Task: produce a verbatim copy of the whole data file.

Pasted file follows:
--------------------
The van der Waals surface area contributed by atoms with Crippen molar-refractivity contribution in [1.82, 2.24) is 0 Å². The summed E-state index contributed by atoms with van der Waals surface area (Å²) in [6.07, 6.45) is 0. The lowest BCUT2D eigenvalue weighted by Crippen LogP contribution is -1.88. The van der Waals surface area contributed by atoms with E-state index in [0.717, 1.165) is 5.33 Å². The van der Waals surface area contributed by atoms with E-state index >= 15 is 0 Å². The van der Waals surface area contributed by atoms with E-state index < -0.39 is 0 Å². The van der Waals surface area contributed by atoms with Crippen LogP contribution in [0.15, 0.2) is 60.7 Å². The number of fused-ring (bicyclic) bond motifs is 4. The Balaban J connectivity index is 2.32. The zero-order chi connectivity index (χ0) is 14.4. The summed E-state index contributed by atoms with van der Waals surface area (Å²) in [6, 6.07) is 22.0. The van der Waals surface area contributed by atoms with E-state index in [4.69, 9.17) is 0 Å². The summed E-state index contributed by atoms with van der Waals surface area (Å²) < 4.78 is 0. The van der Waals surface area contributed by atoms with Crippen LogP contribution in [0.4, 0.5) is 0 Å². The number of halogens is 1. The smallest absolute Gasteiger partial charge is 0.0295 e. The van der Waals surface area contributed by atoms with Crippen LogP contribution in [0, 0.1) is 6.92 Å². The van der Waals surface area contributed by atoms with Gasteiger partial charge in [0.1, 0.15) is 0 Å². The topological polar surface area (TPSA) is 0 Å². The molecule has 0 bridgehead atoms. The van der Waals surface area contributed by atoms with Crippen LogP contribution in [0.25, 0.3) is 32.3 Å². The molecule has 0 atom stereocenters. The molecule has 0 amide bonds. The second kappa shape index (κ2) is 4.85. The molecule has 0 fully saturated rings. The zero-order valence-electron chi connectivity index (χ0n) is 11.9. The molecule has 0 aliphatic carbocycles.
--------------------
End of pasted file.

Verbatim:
The van der Waals surface area contributed by atoms with Crippen molar-refractivity contribution in [1.82, 2.24) is 0 Å². The summed E-state index contributed by atoms with van der Waals surface area (Å²) in [6.07, 6.45) is 0. The lowest BCUT2D eigenvalue weighted by Crippen LogP contribution is -1.88. The van der Waals surface area contributed by atoms with E-state index in [0.717, 1.165) is 5.33 Å². The van der Waals surface area contributed by atoms with E-state index >= 15 is 0 Å². The van der Waals surface area contributed by atoms with E-state index < -0.39 is 0 Å². The van der Waals surface area contributed by atoms with Crippen LogP contribution in [0.15, 0.2) is 60.7 Å². The number of fused-ring (bicyclic) bond motifs is 4. The Balaban J connectivity index is 2.32. The zero-order chi connectivity index (χ0) is 14.4. The summed E-state index contributed by atoms with van der Waals surface area (Å²) in [6, 6.07) is 22.0. The van der Waals surface area contributed by atoms with E-state index in [4.69, 9.17) is 0 Å². The summed E-state index contributed by atoms with van der Waals surface area (Å²) < 4.78 is 0. The van der Waals surface area contributed by atoms with Crippen LogP contribution in [0.4, 0.5) is 0 Å². The number of halogens is 1. The smallest absolute Gasteiger partial charge is 0.0295 e. The van der Waals surface area contributed by atoms with Crippen LogP contribution in [0, 0.1) is 6.92 Å². The van der Waals surface area contributed by atoms with Gasteiger partial charge in [0.1, 0.15) is 0 Å². The topological polar surface area (TPSA) is 0 Å². The molecule has 0 bridgehead atoms. The van der Waals surface area contributed by atoms with Crippen LogP contribution in [0.25, 0.3) is 32.3 Å². The molecule has 0 atom stereocenters. The molecule has 0 amide bonds. The second kappa shape index (κ2) is 4.85. The molecule has 0 fully saturated rings. The zero-order valence-electron chi connectivity index (χ0n) is 11.9. The molecule has 0 aliphatic carbocycles.